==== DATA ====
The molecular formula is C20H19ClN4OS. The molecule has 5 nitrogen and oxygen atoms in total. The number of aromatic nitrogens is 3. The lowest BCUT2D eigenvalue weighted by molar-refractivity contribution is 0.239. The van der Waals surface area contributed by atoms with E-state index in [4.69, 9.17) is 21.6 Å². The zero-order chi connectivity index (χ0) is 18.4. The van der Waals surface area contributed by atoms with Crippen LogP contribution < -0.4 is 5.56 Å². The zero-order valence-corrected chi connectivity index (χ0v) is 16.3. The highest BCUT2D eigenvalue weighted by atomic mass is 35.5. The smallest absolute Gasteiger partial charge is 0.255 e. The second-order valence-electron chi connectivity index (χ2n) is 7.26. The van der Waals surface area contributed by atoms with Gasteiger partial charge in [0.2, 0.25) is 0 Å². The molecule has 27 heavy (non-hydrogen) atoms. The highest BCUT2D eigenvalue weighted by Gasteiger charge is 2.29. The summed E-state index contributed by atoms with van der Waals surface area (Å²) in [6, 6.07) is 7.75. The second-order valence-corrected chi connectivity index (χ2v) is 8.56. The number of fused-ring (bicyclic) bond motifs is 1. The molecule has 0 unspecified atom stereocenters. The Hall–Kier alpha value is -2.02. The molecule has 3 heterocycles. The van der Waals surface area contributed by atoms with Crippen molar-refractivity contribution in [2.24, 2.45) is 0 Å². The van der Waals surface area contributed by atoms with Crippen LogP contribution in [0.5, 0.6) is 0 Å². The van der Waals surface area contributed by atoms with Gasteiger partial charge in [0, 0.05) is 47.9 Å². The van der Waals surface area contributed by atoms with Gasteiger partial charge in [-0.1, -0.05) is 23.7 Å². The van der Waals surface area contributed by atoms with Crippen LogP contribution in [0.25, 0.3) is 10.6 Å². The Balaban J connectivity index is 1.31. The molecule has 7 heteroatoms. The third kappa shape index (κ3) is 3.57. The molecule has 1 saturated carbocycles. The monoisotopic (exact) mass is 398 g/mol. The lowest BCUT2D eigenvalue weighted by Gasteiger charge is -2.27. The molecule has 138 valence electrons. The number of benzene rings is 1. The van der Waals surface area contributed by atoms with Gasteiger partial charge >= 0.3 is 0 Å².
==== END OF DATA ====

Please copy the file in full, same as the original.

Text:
The molecular formula is C20H19ClN4OS. The molecule has 5 nitrogen and oxygen atoms in total. The number of aromatic nitrogens is 3. The lowest BCUT2D eigenvalue weighted by molar-refractivity contribution is 0.239. The van der Waals surface area contributed by atoms with E-state index in [4.69, 9.17) is 21.6 Å². The zero-order chi connectivity index (χ0) is 18.4. The van der Waals surface area contributed by atoms with Crippen LogP contribution < -0.4 is 5.56 Å². The zero-order valence-corrected chi connectivity index (χ0v) is 16.3. The highest BCUT2D eigenvalue weighted by atomic mass is 35.5. The smallest absolute Gasteiger partial charge is 0.255 e. The second-order valence-electron chi connectivity index (χ2n) is 7.26. The van der Waals surface area contributed by atoms with Gasteiger partial charge in [0.2, 0.25) is 0 Å². The molecule has 27 heavy (non-hydrogen) atoms. The highest BCUT2D eigenvalue weighted by Gasteiger charge is 2.29. The summed E-state index contributed by atoms with van der Waals surface area (Å²) in [6, 6.07) is 7.75. The second-order valence-corrected chi connectivity index (χ2v) is 8.56. The number of fused-ring (bicyclic) bond motifs is 1. The molecule has 0 unspecified atom stereocenters. The Hall–Kier alpha value is -2.02. The molecule has 3 heterocycles. The van der Waals surface area contributed by atoms with Crippen molar-refractivity contribution in [2.24, 2.45) is 0 Å². The van der Waals surface area contributed by atoms with Crippen LogP contribution in [0.5, 0.6) is 0 Å². The van der Waals surface area contributed by atoms with Gasteiger partial charge in [0, 0.05) is 47.9 Å². The van der Waals surface area contributed by atoms with Gasteiger partial charge in [-0.1, -0.05) is 23.7 Å². The van der Waals surface area contributed by atoms with Crippen LogP contribution in [0.25, 0.3) is 10.6 Å². The Balaban J connectivity index is 1.31. The molecule has 7 heteroatoms. The third kappa shape index (κ3) is 3.57. The molecule has 1 saturated carbocycles. The monoisotopic (exact) mass is 398 g/mol. The lowest BCUT2D eigenvalue weighted by Gasteiger charge is -2.27. The molecule has 138 valence electrons. The number of benzene rings is 1. The van der Waals surface area contributed by atoms with Gasteiger partial charge >= 0.3 is 0 Å².